Cohesin acetylation during S‐phase normally correlates with an increase in cohesin's chromatin residence time, which can be measured in inverse fluorescence recovery after photobleaching (iFRAP) experiments (Gerlich et al, 2006; Schmitz et al, 2007). To determine if SNW1 is required for the stabilisation of cohesin on chromatin during S‐phase, we synchronised HeLa cells stably expressing a GFP‐tagged version of Smc3 (mouse Smc3‐LAP) by thymidine arrest release in S‐phase, transfected these cells after a release from a first thymidine arrest with SNW1 or control siRNAs and analysed the cells 6–8 h after release from a second thymidine arrest by iFRAP (Fig 2F). DNA content analysis by FACS confirmed that most cells had been synchronised in G2‐phase (Fig 2G), and immunoblot and chromosome spread analyses showed that SNW1 was partially depleted under these conditions (Fig 2H) to a degree that resulted in partial cohesion defects (Fig 2I).
The iFRAP kinetics could be fitted with a bi‐exponential function (Fig 2J), confirming that in G2‐phase two populations of cohesin exist on chromatin (Gerlich et al, 2006). Analysis of the iFRAP data indicated that in control cells, 64 ± 2% of cohesin complexes had a chromatin residence time of 16 min, while the remaining 36% bound chromatin much more stably with a residence of ~10 h (Fig 2K). SNW1‐depleted cells also contained dynamically and stably bound cohesin complexes (Fig 2J), but the fraction of stably bound complexes was significantly reduced to 22% (P < 0.01; Fig 2K). A similar defect in cohesin stabilisation is known to be caused by sororin depletion (Schmitz et al, 2007), which under our experimental conditions reduced the fraction of stably chromatin‐bound cohesin to 16% (Fig 2K). We therefore analysed if SNW1 depletion affects the steady‐state levels of sororin. Indeed, immunoblotting experiments revealed that sororin levels were reduced following transfection with SNW1 siRNAs (Supplementary Fig S2). Because sororin is required for cohesion in G2‐phase (Schmitz et al, 2007), we analysed the proximity between sister chromatids by fluorescence in situ hybridisation (FISH) in cells synchronised in G2‐phase. This revealed that in SNW1‐depleted cells, chromosome arms were further separated than in control cells, although not as far as in sororin‐depleted cells (Fig 2L and M). These results indicate that SNW1 is required for maintaining normal levels of sororin, proper stabilisation of cohesin on DNA and sister chromatid cohesion in post replicative cells.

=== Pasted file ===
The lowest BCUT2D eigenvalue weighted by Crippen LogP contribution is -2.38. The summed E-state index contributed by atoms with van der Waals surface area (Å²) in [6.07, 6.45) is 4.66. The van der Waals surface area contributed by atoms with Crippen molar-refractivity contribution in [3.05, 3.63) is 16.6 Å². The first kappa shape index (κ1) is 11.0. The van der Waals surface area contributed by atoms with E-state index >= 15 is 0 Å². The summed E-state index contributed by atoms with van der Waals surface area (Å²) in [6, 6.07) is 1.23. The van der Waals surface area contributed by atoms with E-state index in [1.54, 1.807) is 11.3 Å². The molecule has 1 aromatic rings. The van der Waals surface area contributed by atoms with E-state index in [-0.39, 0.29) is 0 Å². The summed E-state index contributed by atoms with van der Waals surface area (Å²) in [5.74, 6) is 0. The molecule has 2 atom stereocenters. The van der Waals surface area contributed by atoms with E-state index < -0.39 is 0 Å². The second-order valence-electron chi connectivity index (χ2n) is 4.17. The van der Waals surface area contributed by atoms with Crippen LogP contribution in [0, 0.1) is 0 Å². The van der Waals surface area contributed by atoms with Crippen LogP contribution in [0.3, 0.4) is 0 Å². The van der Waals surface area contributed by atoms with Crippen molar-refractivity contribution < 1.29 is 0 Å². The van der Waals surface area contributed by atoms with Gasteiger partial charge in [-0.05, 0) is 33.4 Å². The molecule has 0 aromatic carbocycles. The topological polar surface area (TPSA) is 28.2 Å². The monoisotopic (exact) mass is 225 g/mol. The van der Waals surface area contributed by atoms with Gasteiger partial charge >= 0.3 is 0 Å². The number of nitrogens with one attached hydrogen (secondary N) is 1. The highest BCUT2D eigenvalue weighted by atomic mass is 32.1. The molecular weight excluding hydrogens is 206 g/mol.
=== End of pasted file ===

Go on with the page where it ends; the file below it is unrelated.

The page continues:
Transcriptome‐wide identification of introns whose splicing depends on SNW1
SNW1 could affect sororin levels by contributing to the splicing of the sororin pre‐mRNA, or SNW1 could have a more direct role in cohesion. Consistent with the latter possibility, SNW1 has been reported to be located in the nucleus (Zhang et al, 2003) and to be recruited to specific sites on DNA (Chen et al, 2011) and has been detected together with the cohesin subunit SMC1 in the BdU1 spliceosome (Makarova et al, 2004). However, in mSnw1‐LAP samples purified from HeLa cells, we could not detect cohesin by mass spectrometry, even though we had solubilised chromatin‐bound proteins by nuclease digestion in this experiment and could detect numerous known spliceosomal interaction partners of SNW1 in the purified sample (Supplementary Table S2, www.mitocheck.org; Hutchins et al, 2010).